To prevent the pandemic infection from spreading, governments approved lengthy quarantines advising the citizens to stay at home throughout 2020 and the first half of 2021. Due to the constraints derived from COVID-19 and besides the social aspects of modern life that have been heavily influenced, the impact was quite remarkable on irregular migration and illegal or criminal activities at borders, as well.
Cross-border crime includes both temporary piracy and dealing, as well as extreme instability that jeopardizes the EU external borders’ security. Illegal activities including stolen vehicles, drugs, weapons, cigarettes, dangerous synthetic compounds, and other items, are the most frequent crimes that could be observed at borders. Illegal border crossings through hardly accessible routes are one of the most difficult challenges that the relevant EU authorities face.
An interesting observation is that despite severe travel and movement restrictions the illegal flows still occurred during the last year and half. Furthermore, pandemic routines have an impact on criminal organizations in a variety of settings and situations, allowing them to adjust, create, and discover different emergency responses. The routes and illegal crossing paths have been altered.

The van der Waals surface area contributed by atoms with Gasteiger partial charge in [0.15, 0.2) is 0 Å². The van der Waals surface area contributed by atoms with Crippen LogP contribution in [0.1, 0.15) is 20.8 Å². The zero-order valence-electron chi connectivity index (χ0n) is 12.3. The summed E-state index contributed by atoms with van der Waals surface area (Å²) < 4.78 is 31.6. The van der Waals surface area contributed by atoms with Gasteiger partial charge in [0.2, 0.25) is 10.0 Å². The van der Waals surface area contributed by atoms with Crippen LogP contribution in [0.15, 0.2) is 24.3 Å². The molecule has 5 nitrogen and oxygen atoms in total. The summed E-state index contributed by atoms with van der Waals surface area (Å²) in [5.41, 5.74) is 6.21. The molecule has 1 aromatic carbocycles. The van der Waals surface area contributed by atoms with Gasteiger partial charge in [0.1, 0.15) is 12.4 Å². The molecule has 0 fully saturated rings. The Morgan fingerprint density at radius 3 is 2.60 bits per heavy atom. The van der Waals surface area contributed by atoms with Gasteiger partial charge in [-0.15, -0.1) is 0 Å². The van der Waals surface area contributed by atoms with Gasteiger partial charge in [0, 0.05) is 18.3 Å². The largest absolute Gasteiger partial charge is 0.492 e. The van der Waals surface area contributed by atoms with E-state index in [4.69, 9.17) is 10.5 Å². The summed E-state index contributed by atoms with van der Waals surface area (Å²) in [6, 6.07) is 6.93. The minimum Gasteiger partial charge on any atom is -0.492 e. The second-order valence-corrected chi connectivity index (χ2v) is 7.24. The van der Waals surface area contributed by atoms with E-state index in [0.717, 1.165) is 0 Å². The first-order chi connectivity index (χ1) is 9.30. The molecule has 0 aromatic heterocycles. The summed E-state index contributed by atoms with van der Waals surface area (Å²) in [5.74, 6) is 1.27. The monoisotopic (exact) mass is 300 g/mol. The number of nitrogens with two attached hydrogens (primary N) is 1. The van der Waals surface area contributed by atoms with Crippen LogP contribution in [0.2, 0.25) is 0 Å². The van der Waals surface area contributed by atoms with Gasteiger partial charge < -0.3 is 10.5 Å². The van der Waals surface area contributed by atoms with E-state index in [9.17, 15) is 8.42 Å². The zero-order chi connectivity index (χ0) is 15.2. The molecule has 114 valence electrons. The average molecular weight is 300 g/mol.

According to FRONTEX latest report on irregular migration, the illegal border crossings along EU’s external borders fell 13% during 2020; the actual number of illegal border crossings was the lowest number since 2013. Given the fact that Eastern Mediterranean is one of the most frequently used route to access Europe, it should be highlighted that the arrivals decreased by 76% compared to last year’s numbers. On contrary the Western Balkans route has experienced a notable increase by almost 78% compared to the last year.
Considering COVID-19 pandemic and the changes on the patterns and the use of specific routes, illegal crossing and border crime should be moderated as soon as possible in order to avoid any further illegal cross border actions.
Under the above-mentioned need, BorderUAS has kicked off the work for employing the ground infrastructure of the control & command centres, new data model systems for the identification of illegal patterns of crossing, preferred routes, and enhanced audio and visual analytical and storage capabilities.
In addition, the BorderUAS solution engages policymakers, system designers, and border guard authorities to enhance decision-making process so as to address the aforementioned issues by complying with a baseline set of ethical, privacy, and human rights principles.